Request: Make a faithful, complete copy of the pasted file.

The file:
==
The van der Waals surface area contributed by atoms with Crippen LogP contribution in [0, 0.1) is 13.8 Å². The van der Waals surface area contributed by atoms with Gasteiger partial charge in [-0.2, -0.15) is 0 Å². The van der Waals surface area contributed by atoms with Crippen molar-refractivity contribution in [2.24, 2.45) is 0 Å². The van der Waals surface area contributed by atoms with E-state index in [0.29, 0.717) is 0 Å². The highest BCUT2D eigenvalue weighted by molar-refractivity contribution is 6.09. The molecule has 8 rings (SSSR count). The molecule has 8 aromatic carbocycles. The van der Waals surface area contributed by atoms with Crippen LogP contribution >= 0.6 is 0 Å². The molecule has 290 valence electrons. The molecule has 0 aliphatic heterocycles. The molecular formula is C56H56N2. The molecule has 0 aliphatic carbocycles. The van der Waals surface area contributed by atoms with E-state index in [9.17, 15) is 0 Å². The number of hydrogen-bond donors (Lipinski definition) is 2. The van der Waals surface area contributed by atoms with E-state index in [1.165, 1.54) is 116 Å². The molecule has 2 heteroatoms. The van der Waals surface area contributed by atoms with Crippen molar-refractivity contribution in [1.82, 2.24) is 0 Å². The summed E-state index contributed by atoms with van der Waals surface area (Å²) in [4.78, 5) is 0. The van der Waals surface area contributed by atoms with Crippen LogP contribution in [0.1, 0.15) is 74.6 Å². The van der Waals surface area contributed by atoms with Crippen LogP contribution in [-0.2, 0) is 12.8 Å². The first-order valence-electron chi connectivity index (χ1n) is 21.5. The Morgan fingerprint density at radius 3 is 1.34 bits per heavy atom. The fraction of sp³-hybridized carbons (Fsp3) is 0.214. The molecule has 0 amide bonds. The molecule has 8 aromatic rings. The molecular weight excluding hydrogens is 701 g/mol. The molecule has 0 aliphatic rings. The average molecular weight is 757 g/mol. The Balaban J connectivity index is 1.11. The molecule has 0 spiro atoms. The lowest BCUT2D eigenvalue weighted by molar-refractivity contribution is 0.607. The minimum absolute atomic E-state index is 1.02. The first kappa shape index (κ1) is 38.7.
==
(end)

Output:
The van der Waals surface area contributed by atoms with Crippen LogP contribution in [0, 0.1) is 13.8 Å². The van der Waals surface area contributed by atoms with Gasteiger partial charge in [-0.2, -0.15) is 0 Å². The van der Waals surface area contributed by atoms with Crippen molar-refractivity contribution in [2.24, 2.45) is 0 Å². The van der Waals surface area contributed by atoms with E-state index in [0.29, 0.717) is 0 Å². The highest BCUT2D eigenvalue weighted by molar-refractivity contribution is 6.09. The molecule has 8 rings (SSSR count). The molecule has 8 aromatic carbocycles. The van der Waals surface area contributed by atoms with Crippen LogP contribution >= 0.6 is 0 Å². The molecule has 290 valence electrons. The molecule has 0 aliphatic heterocycles. The molecular formula is C56H56N2. The molecule has 0 aliphatic carbocycles. The van der Waals surface area contributed by atoms with E-state index in [9.17, 15) is 0 Å². The number of hydrogen-bond donors (Lipinski definition) is 2. The van der Waals surface area contributed by atoms with E-state index in [1.165, 1.54) is 116 Å². The molecule has 2 heteroatoms. The van der Waals surface area contributed by atoms with Crippen molar-refractivity contribution in [1.82, 2.24) is 0 Å². The summed E-state index contributed by atoms with van der Waals surface area (Å²) in [4.78, 5) is 0. The van der Waals surface area contributed by atoms with Crippen LogP contribution in [0.1, 0.15) is 74.6 Å². The van der Waals surface area contributed by atoms with Crippen LogP contribution in [-0.2, 0) is 12.8 Å². The first-order valence-electron chi connectivity index (χ1n) is 21.5. The Morgan fingerprint density at radius 3 is 1.34 bits per heavy atom. The fraction of sp³-hybridized carbons (Fsp3) is 0.214. The molecule has 0 amide bonds. The molecule has 8 aromatic rings. The molecular weight excluding hydrogens is 701 g/mol. The molecule has 0 aliphatic rings. The average molecular weight is 757 g/mol. The Balaban J connectivity index is 1.11. The molecule has 0 spiro atoms. The lowest BCUT2D eigenvalue weighted by molar-refractivity contribution is 0.607. The minimum absolute atomic E-state index is 1.02. The first kappa shape index (κ1) is 38.7.